- World Bank Should Stop Mining Indigenous Lands

A new report from the Forest Peoples Programme and the TebTebba Foundation
calls on the World Bank to drop its support for oil, gas and mining. The
report 'Extracting Promises: Indigenous Peoples, Extractive Industries and
the World Bank' was compiled as a contribution to the World Bank's
Extractive Industries Review (EIR) (the full report and associated case
studies can all be found on:

The EIR process has been criticised by many indigenous peoples and
non-governmental organisations for being unduly controlled by the World
Bank. It remains to be seen whether contributions, such as this one, are
taken seriously by the review and, if so, whether the recommendations will
be heeded by the World Bank itself. The study builds on an extensive
literature review and legal analysis, seven specially commissioned case
studies carried out by indigenous peoples of their experiences of the
World Bank and extractive industries and a two-day workshop at which these
various contributions were presented and discussed.

The report notes that despite major advances in human rights law
recognising the rights of indigenous peoples, World Bank policies,
however, make little mention of human rights and the Bank continues to
insist that it is prohibited from addressing human rights by its Articles
of Agreement and it argues that it cannot require its borrowers or
clients to observe even those human rights agreements to which they are
party. The Bank's 'safeguard' policies on indigenous peoples and
involuntary resettlement seek only to mitigate the impacts of destructive
development schemes. The study shows how even these weak standards are
routinely ignored. A recent review by the World Bank itself reveals that
only more than one third of World Bank projects that impact indigenous
peoples have not applied the safeguard policy in any way at all. Even in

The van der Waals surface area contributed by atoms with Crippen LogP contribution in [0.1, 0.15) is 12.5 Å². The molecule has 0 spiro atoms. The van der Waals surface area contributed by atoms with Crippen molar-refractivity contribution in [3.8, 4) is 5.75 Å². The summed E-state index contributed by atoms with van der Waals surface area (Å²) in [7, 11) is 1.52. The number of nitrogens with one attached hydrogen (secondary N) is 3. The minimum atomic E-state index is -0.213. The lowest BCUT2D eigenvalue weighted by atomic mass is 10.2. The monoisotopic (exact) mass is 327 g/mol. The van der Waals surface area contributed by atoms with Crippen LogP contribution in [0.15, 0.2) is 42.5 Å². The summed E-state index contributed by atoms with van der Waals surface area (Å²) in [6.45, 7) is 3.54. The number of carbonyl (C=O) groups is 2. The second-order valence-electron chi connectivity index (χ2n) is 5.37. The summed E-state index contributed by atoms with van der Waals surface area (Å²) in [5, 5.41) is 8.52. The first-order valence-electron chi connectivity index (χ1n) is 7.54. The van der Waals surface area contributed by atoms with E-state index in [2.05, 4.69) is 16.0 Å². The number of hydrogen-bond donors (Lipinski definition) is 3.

the projects that did apply the policy, only 14% had the required
'Indigenous Peoples Development Plan' and then only on paper.

The study shows how, in promoting national development through trade
liberalisation, structural adjustment and the promotion of foreign direct
investment, the World Bank has routinely advised countries to rewrite
national mining codes to facilitate large-scale mining by foreign
companies. These revised mining codes have been pushed through without the
participation of indigenous peoples and without taking into account the
interests and rights of indigenous peoples. Case studies from Colombia and
the Philippines show how the revised mining codes have intensified
pressure on indigenous lands and weakened or overridden the legal
protections previously enjoyed by indigenous peoples. In Colombia,
mineral, oil and gas reserves are exploited by unaccountable companies,
which enjoy legal impunity while regularly violating national laws and
using severely repressive measures to overcome local resistance. In
Ecuador, the World Bank has also promoted national minerals surveys, again
without taking the rights of indigenous peoples into account or assessing
the likely consequences of intensified minerals extraction.

The synthesis paper and case studies also document the way the World Bank
Group, through its various arms --the International Bank for
Reconstruction and Development, the International Development Association,
the International Finance Corporation and the Multilateral Investment
Guarantee Agency-- has directly supported mines, oil and gas ventures
without adequate assessment of the social and environmental consequences
and without taking heed of the lack of good governance and institutional
or regulatory capacity in project areas or countries. In the case of the
Chad-Cameroon Pipeline, the World Bank's Board voted to go ahead with the